From Writer Unboxed:
I suppose I’d better start with a confession. It’s a big one. Ready? Here goes…
Until fairly recently, I didn’t care about readers.
Wait, did I really say that? Reading it back, I can hardly believe it myself. My position was never really that straightforward. Or imprudent (impudent?). The more nuanced version might be something like:
When I began writing, I wrote only to please myself. I never wanted to compromise the passion I put into my stories by pandering to the marketplace.
. . . .
In my defense, I came upon my… shall we call it an attitude?, early in my writing journey. And coming to it was indeed defensive. How could I take on a project so ambitious and actually think that anyone would ever want to read what was fast becoming a massive first story? It seemed like hubris. My solution? I was writing it just for me!
Looking back, I feel compelled to add another element to my defense. When I started (‘04-‘05), epic fantasy seemed to me to be the opposite of marketable. I didn’t know anyone then who read it, the LOTR and Harry Potter movies were recent phenomena (and were considered “for the kids” by most folks in my orbit), and we were still years from the coming juggernaut of HBO’s Game of Thrones.
How could I justify spending hours that turned to days that turned to months and years laboring at something in which no one seemed interested, within a genre that many in my life considered a juvenile diversion?
Even years later, as the genre began to grow, and I began to interface with it online, I kept encountering reasons my work wouldn’t sell. I kept hearing things like, “You’ve got to have a really good system of magic,” and “Old tropes like ‘The Chosen One’ or ‘The Boy Who Becomes a King’ are passé,” or “The hottest books in adult fantasy deconstruct the old genre of high fantasy.” How was I supposed to try to sell a book with no real system of magic; one that largely embraced the old tropes?
My answer: The marketplace doesn’t matter. It can’t, because I can’t see my place in it.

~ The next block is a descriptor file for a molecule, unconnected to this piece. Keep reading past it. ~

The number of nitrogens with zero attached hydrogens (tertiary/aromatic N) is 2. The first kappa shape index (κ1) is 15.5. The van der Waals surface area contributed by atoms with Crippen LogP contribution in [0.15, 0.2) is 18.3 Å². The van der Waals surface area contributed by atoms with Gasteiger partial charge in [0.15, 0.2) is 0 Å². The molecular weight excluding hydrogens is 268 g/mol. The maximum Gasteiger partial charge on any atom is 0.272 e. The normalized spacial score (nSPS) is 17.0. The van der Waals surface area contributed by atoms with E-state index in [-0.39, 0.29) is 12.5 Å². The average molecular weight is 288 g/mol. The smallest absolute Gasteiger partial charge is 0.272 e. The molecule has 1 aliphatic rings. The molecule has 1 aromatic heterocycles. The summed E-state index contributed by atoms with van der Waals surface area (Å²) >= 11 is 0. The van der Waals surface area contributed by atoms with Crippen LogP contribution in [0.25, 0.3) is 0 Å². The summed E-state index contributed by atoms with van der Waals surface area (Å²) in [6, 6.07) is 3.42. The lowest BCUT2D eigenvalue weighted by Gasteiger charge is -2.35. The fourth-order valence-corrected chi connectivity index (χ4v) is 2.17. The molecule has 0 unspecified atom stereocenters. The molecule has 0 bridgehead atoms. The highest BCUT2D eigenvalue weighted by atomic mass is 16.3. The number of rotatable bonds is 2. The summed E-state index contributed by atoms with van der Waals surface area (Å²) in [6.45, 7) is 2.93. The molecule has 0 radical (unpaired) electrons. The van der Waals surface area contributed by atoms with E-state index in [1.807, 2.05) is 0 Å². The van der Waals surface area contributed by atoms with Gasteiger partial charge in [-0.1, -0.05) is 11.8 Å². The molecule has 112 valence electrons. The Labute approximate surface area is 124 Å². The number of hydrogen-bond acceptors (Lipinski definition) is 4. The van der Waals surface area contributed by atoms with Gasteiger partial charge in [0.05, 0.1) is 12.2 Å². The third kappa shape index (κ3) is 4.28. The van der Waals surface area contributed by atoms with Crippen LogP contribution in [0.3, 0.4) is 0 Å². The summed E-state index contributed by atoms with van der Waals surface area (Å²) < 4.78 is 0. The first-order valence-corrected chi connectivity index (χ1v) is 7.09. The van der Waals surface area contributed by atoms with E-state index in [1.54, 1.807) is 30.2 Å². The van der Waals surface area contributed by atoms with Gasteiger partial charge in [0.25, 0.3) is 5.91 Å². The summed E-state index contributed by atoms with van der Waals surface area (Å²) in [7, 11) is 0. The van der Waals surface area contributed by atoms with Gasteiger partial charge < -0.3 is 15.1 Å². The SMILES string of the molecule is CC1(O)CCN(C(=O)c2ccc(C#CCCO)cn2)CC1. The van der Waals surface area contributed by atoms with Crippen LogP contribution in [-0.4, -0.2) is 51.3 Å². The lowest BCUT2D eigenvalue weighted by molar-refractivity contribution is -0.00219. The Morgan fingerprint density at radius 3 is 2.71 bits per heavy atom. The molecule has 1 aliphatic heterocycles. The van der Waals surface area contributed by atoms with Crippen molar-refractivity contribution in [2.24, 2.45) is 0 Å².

. . . .
As much as I was loving the storytelling process—the discovery, the magic of immersion—I knew through rereading it that my writing stank. I was frustrated by my inability to deftly capture the story I was imagining so clearly.
Which led to my earliest forays into seeking feedback, at first only from those extremely close to me, like my sister and my wife. Then a few close friends. This tightknit group gave me the perfect combination of encouragement and criticism. Through these early-reading dear people, I first gleaned that I was onto something. They fed my suspicions not just that my storytelling could engage another human, but that—if I could just hold onto them long enough—I could even move them. That sort of human connection is an intoxicating drug.
. . . .
For a long time, the readership of my own genre seemed to me an impenetrable monolith. For years I had the vague but dread-inducing feeling that fantasy fandom would, as one, recognize me as an outsider, a pretender. Here I was, an aspiring epic fantasist who’s not even a gamer. (In fact, I’ve never once completed an on-screen game of any sort—not even solitaire.) As a reader, I skipped right over YA fantasy. It didn’t seem to exist when I was “of the age.” Heck, I’m as old as many of the hottest SFF novelists’ dads.
. . . .
So I basically ignored the issue. And I kept going. But all the while I was getting closer and closer to that final hurdle of seeking publication. And, let’s face it, publishers are seeking sales—ergo readers.
Which brought me to the culmination of the dilemma. If I acknowledged that I crave the unique communion that occurs between storytellers and readers—and honestly, I’ve come to long for it—I was going to need readers. I could ignore it no longer.
. . . .
I first came across BookTube the way I imagine most people do: as a reader, looking for books to read. It didn’t take me long to find a few favorite vloggers. Or to recognize the value and breadth of what was being offered. Of course there are book reviews and new book previews, but there’s oh-so-much more. There are deep dives into genre, and series, and characters. And author interviews, and emotional reactions, and viewer prompts, and on and on.
Link to the rest at Writer Unboxed
In PG’s experience, most successful authors have a strong connection with and a deep, nuanced understanding of their readers.
In some cases, the author is quite similar to her/his typical reader, in other cases, the author may be dissimilar, but possesses a nuanced grasp of the reader and what he/she is interested in.
That said, PG hasn’t met every successful author (yet) and he could be missing something.